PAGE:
R&P had to invoke the CLM to get a normal distribution.) Rather, this
molecule's normal output is a result of the observations being a sum of
Gaussian draws. Hence, the series over short intervals should better
approximate normality than the macro in R&P.
MEAN: This is the desired mean for the pink noise.
STD DEVIATION: This is the desired standard deviation for the pink noise.
CORRELATION TIME: This is the smooth time for the noise, or for the more technically \
minded this is the inverse of the filter's cutoff frequency in radians.
Updated by Tom Fiddaman, 2010, to include a random initial value,
correct units, and use TIME STEP$ keyword

updating pink noise = gap/correlation time
~ widgets/week/week
~ 
gap = scaled white noisePINK NOISE structure
~ widgets/week
~ 
scaled white noise=
mean+white noise*std deviation*SQRT((2TIME STEP/correlation time
)/(TIME STEP/correlation time))
~ widgets/week
~ This adjusts the standard deviation of the white noise to compensate for the time \
step and the
correlation time to produce the appropriate pink noise std \
deviation.

white noise = RANDOM NORMAL(6,6,0,1,seed)
~ dmnl
~ This is an independent, identically distributed random quantity drawn every time \
step. The distribution is gaussian with mean = 0 and variance = 1.
Note that RANDOM NORMAL is truncated +/ 6 standard deviations here.
For Vensim 1.62 syntax, remove the arguments to RANDOM NORMAL.

correlation time=
10
~ week [1,100]
~ 
mean=
10
~ widgets/week [0,?]
~ 
seed=
1
~ dmnl [1,10000,1]
~ 
std deviation=
1
~ widgets/week [0,?]
~ 
PINK NOISE macro output=
PINK NOISE(mean, std deviation, correlation time, seed)
~ widgets/week
~ 
********************************************************
.Control
********************************************************~
Simulation Control Parameters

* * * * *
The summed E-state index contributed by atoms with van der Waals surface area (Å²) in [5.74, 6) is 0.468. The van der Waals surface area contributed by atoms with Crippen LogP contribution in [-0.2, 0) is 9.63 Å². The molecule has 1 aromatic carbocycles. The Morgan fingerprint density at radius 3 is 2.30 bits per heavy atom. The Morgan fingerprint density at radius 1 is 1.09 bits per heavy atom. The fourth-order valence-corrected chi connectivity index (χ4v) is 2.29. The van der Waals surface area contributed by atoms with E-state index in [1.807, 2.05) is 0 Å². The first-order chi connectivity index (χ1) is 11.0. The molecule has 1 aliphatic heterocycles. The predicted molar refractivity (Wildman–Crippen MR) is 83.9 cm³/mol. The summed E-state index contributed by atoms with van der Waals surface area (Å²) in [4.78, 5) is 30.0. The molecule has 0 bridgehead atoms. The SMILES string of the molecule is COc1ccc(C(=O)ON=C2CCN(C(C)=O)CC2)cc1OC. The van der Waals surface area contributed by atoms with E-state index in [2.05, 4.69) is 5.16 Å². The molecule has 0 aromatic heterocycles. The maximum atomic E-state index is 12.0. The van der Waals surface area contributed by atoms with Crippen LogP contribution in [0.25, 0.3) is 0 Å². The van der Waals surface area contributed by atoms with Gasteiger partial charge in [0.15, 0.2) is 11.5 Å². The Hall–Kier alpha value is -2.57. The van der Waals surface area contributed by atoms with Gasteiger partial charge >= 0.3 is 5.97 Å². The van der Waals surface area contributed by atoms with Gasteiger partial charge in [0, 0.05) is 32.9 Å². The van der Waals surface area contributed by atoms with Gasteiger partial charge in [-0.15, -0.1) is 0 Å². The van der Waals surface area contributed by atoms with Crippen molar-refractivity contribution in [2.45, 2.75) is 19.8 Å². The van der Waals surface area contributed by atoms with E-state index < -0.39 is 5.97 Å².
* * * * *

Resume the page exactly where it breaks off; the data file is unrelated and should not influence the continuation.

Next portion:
FINAL TIME = 1000
~ week
~ The final time for the simulation.

INITIAL TIME = 0
~ week
~ The initial time for the simulation.

SAVEPER =
TIME STEP
~ week [0,?]
~ The frequency with which output is stored.

TIME STEP = 1
~ week [0,?]
~ The time step for the simulation.

\\\/// Sketch information  do not modify anything except names
V300 Do not put anything below this section  it will be ignored
*Macro
$192192192,0,Times New Roman120000000025511111196,96,100,0
10,1,PINK NOISE macro output,397,165,47,19,8,3,0,0,0,0,0,0
10,2,correlation time,200,133,49,11,8,3,0,0,1,0,0,0
1,3,2,1,0,0,0,0,0,64,0,111,,1(292,147)
10,4,mean,195,300,18,11,8,3,0,0,1,0,0,0
1,5,4,1,0,0,0,0,0,64,0,111,,1(283,240)
10,6,seed,197,240,16,11,8,3,0,0,1,0,0,0
1,7,6,1,0,0,0,0,0,64,0,111,,1(274,210)
10,8,std deviation,196,182,40,11,8,3,0,0,1,0,0,0
1,9,8,1,0,0,0,0,0,64,0,111,,1(286,174)
12,10,657682,935,256,267,201,3,156,0,0,2,0,0,0
PINK NOISE macro output,graph
12,11,657684,656,575,552,97,3,188,0,2,2,0,0,0,000,000,000255
PINK NOISE macro output,Stats
12,12,0,391,347,81,19,8,7,0,18,1,0,0,0,000,000,0I00255
Pink Noise input  created by Ed Anderson
12,13,0,390,414,68,28,8,7,0,18,1,0,0,0,000,000,0I00255
Updated by Tom Fiddaman, Ventana Systems, 2010
\\\/// Sketch information  do not modify anything except names
V300 Do not put anything below this section  it will be ignored
*Structure
$192192192,0,Times New Roman120000000025511111196,96,100,0
10,1,PINK NOISE structure,440,202,40,26,3,131,0,0,1,0,0,0
12,2,48,223,204,10,8,0,3,0,0,1,0,0,0
1,3,5,1,4,0,0,22,0,0,0,111,,1(361,204)
1,4,5,2,100,0,0,22,0,0,0,111,,1(271,204)
11,5,48,316,204,6,8,34,3,0,0,1,0,0,0
10,6,updating pink noise,316,231,43,19,40,3,0,0,1,0,0,0
10,7,correlation time,227,375,58,11,8,2,0,3,1,0,0,0,128128128,000,12128128128
1,8,7,6,0,0,0,0,0,0,0,111,,1(264,312)
10,9,gap,382,304,13,11,8,3,0,0,1,0,0,0
1,10,9,6,1,0,0,0,0,0,0,111,,1(345,283)
1,11,1,9,1,0,0,0,0,0,0,111,,1(432,257)
10,12,scaled white noise,392,385,57,11,8,3,0,0,1,0,0,0
1,13,12,9,0,0,0,0,0,0,0,111,,1(387,351)
1,14,7,12,0,0,0,0,0,0,0,111,,1(303,379)
10,15,mean,262,432,27,11,8,2,0,3,1,0,0,0,128128128,000,12128128128
1,16,15,12,0,0,0,0,0,0,0,111,,1(318,411)
10,17,std deviation,291,512,49,11,8,2,0,3,1,0,0,0,128128128,000,12128128128
1,18,17,12,0,0,0,0,0,0,0,111,,1(336,453)
10,19,TIME STEP,512,444,50,11,8,2,0,3,1,0,0,0,128128128,000,12128128128
1,20,19,12,0,0,0,0,0,0,0,111,,1(458,417)
10,21,white noise,419,497,36,11,8,3,0,0,1,0,0,0
1,22,21,12,0,0,0,0,0,0,0,111,,1(407,447)
10,23,seed,427,575,25,11,8,2,0,3,1,0,0,0,128128128,000,12128128128
1,24,23,21,0,0,0,0,0,0,0,111,,1(423,542)
1,25,15,1,0,0,0,0,0,64,1,111,,1(340,330)
1,26,23,1,0,0,0,0,0,64,1,111,,1(432,402)
1,27,17,1,0,0,0,0,0,64,1,111,,1(358,370)
///\\\
:L<%^E!@
1:Current.vdf
9:Current
22:$,Dollar,Dollars,$s
22:Hour,Hours
22:Month,Months
22:Person,People,Persons
22:Unit,Units
22:Week,Weeks
22:Year,Years
22:Day,Days
15:0,0,0,0,0,0
19:100,0
27:3,
34:0,
4:Time
5:PINK NOISE macro output
35:Date
36:YYYYMMDD
37:2000
38:1
39:1
40:3
41:0
24:0
25:4000
26:4000